Desktop suite will continue, but Microsoft needs a touch-based edition for tablets, says expert
Computerworld - Microsoft CEO Steve Ballmer on Wednesday strongly hinted that the company will craft a Metro-style version of the next Office suite.
"You ought to expect that we are rethinking and working hard on what it would mean to do Office Metro style," said Ballmer, when asked by a Wall Street analyst whether Microsoft is working on a version of Office for Windows 8's Metro touch-based interface.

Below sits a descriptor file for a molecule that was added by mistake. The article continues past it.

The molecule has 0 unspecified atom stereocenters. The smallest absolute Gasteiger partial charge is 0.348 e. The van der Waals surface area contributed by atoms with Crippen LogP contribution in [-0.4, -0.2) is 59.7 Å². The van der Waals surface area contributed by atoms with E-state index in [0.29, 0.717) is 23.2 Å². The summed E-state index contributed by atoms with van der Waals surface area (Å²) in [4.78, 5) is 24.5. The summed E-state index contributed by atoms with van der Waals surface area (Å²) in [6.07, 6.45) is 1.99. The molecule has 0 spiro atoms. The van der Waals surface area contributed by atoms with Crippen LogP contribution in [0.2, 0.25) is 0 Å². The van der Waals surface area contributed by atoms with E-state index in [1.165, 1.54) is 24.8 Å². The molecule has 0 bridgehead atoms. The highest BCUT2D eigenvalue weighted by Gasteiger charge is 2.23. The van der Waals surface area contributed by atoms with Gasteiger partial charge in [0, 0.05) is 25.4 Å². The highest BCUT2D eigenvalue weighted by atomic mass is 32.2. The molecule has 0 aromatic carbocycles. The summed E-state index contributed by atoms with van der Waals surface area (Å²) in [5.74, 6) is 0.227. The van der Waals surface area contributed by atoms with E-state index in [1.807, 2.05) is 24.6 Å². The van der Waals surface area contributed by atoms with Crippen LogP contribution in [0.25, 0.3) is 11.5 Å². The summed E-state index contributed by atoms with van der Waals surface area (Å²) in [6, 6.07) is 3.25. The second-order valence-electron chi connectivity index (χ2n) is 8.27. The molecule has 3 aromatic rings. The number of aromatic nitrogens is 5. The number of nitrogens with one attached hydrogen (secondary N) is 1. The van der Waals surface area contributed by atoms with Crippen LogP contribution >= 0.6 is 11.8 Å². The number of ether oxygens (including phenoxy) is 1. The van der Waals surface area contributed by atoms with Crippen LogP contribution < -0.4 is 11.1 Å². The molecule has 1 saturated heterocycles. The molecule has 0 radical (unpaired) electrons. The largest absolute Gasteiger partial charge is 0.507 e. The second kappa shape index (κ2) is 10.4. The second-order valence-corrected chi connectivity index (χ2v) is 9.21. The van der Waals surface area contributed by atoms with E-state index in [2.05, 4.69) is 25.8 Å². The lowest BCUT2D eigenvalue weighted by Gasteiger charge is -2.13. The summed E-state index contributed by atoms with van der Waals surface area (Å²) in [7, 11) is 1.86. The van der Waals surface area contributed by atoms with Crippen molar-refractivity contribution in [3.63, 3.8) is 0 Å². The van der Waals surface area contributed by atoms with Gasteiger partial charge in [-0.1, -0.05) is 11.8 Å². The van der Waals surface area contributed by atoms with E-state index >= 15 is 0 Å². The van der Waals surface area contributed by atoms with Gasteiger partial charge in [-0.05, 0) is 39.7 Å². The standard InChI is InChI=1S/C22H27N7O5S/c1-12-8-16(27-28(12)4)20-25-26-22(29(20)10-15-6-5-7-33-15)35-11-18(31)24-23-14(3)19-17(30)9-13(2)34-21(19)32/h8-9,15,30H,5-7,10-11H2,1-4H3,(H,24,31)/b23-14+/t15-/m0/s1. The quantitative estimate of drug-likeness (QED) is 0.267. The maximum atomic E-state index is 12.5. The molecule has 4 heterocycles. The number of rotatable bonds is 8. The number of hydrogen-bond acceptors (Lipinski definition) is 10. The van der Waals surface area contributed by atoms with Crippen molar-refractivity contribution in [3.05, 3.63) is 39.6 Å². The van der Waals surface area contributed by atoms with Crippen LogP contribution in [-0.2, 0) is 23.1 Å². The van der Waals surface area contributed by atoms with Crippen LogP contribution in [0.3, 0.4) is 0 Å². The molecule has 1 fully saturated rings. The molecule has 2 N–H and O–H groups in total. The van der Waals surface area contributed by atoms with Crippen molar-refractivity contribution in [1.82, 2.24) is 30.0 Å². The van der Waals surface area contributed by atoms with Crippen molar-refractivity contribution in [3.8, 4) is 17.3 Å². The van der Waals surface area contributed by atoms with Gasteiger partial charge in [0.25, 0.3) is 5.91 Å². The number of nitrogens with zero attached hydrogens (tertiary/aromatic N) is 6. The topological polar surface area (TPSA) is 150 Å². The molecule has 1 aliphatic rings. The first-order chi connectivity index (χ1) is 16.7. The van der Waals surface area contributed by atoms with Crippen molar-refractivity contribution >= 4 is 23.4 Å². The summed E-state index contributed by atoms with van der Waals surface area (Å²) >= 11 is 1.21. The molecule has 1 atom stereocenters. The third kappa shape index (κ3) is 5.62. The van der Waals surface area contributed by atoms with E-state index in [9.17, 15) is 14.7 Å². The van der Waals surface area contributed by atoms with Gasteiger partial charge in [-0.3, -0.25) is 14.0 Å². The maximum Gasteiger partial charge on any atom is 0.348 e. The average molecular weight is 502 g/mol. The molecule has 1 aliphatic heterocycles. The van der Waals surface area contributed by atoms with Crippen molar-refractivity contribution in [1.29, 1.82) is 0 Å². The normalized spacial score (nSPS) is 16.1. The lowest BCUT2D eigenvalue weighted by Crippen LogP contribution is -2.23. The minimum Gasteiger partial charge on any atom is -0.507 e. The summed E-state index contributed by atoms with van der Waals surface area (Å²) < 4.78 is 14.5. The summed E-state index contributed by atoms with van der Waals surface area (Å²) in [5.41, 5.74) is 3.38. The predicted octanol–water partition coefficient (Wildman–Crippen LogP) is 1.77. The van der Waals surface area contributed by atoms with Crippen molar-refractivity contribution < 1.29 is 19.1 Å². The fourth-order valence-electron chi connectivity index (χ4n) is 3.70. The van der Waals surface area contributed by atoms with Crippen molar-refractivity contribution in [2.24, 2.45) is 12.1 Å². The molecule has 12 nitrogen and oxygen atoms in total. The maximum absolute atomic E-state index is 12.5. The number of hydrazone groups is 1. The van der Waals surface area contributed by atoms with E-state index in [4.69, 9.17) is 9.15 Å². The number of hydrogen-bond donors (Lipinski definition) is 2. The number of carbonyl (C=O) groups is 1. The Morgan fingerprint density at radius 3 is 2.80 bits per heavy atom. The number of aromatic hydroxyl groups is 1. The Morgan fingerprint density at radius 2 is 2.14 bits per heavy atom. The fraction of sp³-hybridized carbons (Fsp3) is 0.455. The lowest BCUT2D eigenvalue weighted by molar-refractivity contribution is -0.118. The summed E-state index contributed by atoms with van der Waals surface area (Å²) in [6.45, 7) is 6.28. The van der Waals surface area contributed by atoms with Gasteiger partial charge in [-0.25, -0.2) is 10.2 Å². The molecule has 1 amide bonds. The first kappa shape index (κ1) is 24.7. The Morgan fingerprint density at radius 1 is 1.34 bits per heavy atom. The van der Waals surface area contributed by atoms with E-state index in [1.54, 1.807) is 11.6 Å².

Metro is the name Microsoft has given the tile- and touch-based interface borrowed from Windows Phone 7, the smartphone operating system, and before that, Zune, the company's portable music player. The interface is the first thing users see when they launch Windows 8, and apps must be specially-coded to run in Metro.
A Metro style look-and-feel would be a massive change for Office, one that would dwarf the "ribbonization" that set off a firestorm of complaints about Office 2007's new look. The criticism died down, and Microsoft later extended the ribbon in Office 2010 and Windows 7. It will ribbonize other components of Windows 8, notably the OS's file manager.
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